The dedication to St Cuthbert, and the atmospheric spring at the foot of the churchyard which also bears his name, suggests an ancient Saxon origin for this church. From outside the present building is largely 13th century; only the nave roof with its massive strips of stone hints at what lies inside.
About 1609 the church was re-modelled and re-roofed. Its aisles were demolished and the nave and the south chapel were given mighty stone vaults strengthened by even mightier stone ribs.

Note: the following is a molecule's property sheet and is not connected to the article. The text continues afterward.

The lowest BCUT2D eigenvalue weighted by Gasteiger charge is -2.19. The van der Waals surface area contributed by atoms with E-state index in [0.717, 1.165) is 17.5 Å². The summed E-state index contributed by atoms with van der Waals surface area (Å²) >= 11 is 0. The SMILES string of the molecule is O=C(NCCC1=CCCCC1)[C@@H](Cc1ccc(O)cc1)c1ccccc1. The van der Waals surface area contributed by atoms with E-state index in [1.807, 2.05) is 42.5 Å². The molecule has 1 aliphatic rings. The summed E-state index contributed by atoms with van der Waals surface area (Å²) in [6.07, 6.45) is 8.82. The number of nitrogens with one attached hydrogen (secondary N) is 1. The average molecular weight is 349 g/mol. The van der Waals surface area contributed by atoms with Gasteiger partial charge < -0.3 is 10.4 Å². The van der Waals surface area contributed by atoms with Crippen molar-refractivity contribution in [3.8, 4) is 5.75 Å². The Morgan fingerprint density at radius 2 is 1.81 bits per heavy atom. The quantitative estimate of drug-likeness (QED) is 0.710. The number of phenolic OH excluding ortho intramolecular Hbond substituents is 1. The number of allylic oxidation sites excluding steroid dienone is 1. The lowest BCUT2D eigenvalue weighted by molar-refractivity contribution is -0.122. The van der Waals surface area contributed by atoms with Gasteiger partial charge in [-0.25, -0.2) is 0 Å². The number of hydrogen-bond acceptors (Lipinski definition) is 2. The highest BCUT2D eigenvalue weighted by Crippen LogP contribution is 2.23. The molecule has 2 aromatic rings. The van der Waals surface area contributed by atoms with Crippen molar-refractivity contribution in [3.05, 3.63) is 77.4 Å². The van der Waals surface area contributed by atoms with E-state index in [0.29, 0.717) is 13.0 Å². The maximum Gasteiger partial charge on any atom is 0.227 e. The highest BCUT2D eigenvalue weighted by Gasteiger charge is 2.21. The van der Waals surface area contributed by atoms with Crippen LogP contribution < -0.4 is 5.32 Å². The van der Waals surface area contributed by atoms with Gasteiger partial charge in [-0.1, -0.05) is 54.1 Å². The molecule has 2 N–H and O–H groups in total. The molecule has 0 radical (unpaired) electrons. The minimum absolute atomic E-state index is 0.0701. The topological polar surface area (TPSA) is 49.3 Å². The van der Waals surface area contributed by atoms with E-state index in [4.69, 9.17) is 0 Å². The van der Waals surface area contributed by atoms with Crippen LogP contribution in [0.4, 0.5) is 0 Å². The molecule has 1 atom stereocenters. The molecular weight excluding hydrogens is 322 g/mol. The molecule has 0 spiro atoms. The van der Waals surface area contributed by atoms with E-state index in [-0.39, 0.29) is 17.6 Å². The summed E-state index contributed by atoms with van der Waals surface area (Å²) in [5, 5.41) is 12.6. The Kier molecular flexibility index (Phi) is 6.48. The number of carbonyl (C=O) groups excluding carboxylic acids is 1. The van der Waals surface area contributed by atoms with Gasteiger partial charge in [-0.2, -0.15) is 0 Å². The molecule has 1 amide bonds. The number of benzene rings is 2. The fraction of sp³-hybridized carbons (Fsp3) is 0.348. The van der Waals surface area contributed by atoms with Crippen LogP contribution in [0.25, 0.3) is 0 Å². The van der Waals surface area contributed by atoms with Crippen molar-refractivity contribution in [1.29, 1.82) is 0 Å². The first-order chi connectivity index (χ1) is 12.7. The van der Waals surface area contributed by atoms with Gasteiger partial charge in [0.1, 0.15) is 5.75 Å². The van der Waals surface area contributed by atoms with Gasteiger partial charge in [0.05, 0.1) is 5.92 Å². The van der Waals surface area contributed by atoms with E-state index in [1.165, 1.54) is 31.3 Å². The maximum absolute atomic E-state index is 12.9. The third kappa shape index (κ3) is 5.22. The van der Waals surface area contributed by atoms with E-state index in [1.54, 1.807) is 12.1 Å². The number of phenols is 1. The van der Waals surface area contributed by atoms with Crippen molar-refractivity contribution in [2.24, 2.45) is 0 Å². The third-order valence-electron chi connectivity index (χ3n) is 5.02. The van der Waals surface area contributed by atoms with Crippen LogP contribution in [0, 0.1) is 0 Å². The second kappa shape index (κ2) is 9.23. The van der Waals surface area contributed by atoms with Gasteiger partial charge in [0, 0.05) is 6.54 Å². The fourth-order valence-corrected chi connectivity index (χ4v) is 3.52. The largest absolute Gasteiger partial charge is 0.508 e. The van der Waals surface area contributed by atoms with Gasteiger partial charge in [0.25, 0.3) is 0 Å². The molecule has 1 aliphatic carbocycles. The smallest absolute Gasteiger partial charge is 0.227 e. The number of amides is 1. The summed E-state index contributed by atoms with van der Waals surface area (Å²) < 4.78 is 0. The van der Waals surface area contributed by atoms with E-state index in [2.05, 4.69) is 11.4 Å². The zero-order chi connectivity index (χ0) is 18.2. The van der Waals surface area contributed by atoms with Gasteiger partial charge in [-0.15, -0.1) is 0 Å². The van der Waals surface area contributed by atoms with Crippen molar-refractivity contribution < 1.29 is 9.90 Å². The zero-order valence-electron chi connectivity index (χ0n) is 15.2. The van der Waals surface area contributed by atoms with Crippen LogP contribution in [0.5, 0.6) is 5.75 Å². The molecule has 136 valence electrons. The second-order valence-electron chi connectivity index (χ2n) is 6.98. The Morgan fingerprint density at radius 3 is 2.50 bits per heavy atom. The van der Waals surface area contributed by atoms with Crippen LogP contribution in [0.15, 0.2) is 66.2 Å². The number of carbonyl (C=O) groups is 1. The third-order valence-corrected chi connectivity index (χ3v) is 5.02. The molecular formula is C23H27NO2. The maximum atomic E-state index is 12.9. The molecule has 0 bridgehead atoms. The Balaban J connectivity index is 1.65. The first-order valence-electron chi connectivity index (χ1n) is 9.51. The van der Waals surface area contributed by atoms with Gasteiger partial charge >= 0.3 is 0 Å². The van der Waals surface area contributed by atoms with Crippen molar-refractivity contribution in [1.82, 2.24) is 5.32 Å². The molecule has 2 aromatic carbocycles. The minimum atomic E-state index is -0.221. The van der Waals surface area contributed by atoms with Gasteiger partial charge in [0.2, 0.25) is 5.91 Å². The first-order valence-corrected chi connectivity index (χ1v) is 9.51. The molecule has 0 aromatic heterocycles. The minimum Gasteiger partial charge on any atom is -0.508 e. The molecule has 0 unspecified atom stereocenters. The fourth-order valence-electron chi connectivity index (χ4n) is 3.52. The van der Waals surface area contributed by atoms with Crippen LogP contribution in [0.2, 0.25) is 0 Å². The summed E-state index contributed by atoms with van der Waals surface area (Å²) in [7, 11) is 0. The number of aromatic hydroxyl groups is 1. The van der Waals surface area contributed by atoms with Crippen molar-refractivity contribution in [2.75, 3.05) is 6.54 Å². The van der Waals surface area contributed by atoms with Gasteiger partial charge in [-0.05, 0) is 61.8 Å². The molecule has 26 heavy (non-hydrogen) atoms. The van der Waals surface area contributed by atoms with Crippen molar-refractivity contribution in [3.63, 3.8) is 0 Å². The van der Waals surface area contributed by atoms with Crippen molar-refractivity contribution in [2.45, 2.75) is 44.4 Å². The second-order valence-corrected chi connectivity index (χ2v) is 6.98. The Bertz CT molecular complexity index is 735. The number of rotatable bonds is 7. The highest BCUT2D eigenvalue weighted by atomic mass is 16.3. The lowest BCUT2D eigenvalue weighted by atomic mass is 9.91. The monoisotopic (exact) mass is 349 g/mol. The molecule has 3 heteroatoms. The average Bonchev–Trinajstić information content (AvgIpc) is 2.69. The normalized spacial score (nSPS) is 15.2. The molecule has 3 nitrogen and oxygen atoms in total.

It’s like the dungeon of a castle tower and that, of course, is the point. This town, so close to the border, had suffered hundreds of years of warfare. Churches certainly weren’t safe from attack and even in 1609, when England and Scotland had already been united under one crown, it must have still seemed important to make their church fireproof, strong and defensible.